• Lining, underlining, interfacing, facing... so much to learn!
  • You know those gorgeous blown glass beverage dispensers? I've always wanted one (not that I have room to store it or a reason to use it, but maybe one day) but they always have these cheap plastic spigots which turns me off. However stainless steel spigots are available to replace them!

June 25, 2015

The New Sewing Space

I lost my sewing room and instead I have a nook. It's one of the closets in our bedroom. The original plan was to move my sewing space into the living room, and there was plenty of room for that, but then I realized that being able to shut the door and be by myself and work on a project, even while other people are in the house, is ESSENTIAL to my mental health. Especially during the weeks when, for various reasons, I don't get my usual alone time breaks where everyone is gone, I need to be able to take an hour here or there to pretend I'm alone :-)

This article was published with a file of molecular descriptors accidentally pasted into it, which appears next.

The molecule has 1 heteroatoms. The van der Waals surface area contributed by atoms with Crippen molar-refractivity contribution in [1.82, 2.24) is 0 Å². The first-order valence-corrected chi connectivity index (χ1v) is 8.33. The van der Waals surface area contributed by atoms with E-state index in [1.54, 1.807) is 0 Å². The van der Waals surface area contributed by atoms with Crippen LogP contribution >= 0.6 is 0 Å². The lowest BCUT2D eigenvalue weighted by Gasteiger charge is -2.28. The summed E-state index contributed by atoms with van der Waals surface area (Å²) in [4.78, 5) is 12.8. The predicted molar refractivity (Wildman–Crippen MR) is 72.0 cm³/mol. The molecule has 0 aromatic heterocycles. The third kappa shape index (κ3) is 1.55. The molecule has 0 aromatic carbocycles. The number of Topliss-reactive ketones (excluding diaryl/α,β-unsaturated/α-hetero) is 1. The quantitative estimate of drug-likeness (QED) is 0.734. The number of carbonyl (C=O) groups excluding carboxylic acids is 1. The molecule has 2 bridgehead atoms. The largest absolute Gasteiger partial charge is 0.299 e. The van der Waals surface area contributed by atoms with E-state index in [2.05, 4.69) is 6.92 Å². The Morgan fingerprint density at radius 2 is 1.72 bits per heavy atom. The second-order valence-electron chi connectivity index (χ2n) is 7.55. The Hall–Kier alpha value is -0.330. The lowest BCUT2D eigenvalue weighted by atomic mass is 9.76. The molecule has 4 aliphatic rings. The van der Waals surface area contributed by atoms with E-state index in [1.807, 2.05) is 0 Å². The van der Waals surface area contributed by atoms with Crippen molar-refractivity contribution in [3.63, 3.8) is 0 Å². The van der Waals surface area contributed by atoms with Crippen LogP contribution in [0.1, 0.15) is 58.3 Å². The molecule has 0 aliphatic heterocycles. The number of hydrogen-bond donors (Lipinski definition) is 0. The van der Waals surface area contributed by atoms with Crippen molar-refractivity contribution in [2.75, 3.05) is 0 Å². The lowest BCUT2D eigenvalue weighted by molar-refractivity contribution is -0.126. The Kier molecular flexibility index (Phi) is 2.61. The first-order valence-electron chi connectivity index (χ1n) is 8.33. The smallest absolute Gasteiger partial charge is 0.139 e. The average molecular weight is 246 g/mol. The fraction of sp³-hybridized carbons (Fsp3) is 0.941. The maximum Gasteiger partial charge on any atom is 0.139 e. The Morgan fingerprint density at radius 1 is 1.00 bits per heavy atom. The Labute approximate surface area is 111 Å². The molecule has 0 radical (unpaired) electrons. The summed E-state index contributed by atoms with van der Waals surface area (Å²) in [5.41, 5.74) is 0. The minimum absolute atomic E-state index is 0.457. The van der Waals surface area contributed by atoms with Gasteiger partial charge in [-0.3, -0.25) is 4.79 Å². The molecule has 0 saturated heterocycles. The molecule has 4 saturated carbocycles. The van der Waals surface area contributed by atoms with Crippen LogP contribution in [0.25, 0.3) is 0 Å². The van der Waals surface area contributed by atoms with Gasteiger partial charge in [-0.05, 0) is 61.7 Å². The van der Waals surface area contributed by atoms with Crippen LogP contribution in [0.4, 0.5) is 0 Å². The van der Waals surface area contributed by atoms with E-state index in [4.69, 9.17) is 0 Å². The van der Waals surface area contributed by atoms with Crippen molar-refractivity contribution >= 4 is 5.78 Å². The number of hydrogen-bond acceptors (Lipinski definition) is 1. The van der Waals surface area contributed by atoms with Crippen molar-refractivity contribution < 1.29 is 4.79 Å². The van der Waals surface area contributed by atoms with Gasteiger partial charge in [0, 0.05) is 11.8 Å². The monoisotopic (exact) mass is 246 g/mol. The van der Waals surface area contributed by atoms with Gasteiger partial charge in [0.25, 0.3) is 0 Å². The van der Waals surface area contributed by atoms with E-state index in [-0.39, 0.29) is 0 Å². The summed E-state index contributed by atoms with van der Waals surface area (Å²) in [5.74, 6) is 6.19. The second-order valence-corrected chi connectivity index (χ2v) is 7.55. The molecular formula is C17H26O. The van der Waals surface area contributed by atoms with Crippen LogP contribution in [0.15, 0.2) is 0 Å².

We're still going to make a hinged, drop down, counter height cutting table that lives on the wall of the living room so I can take advantage of toddler free time to do some garment cutting out. I'm still using the same work table as before so I can technically still cut things out but anything longer than these tanks I've been working on went from difficult to nearly impossible in this new cramped space.

Still, I'm liking it just fine and I'm loving our new, toddler free room! And the living room has turned back into a comfortable, uncrowded family space, which is nice (all the toys are now in his room). And all that moving around of furniture and stuff means that we finally got around to consolidating our things after many years of slowly clearing out. Suddenly we have a lot more space in the house because things are compactly and sensibly organized.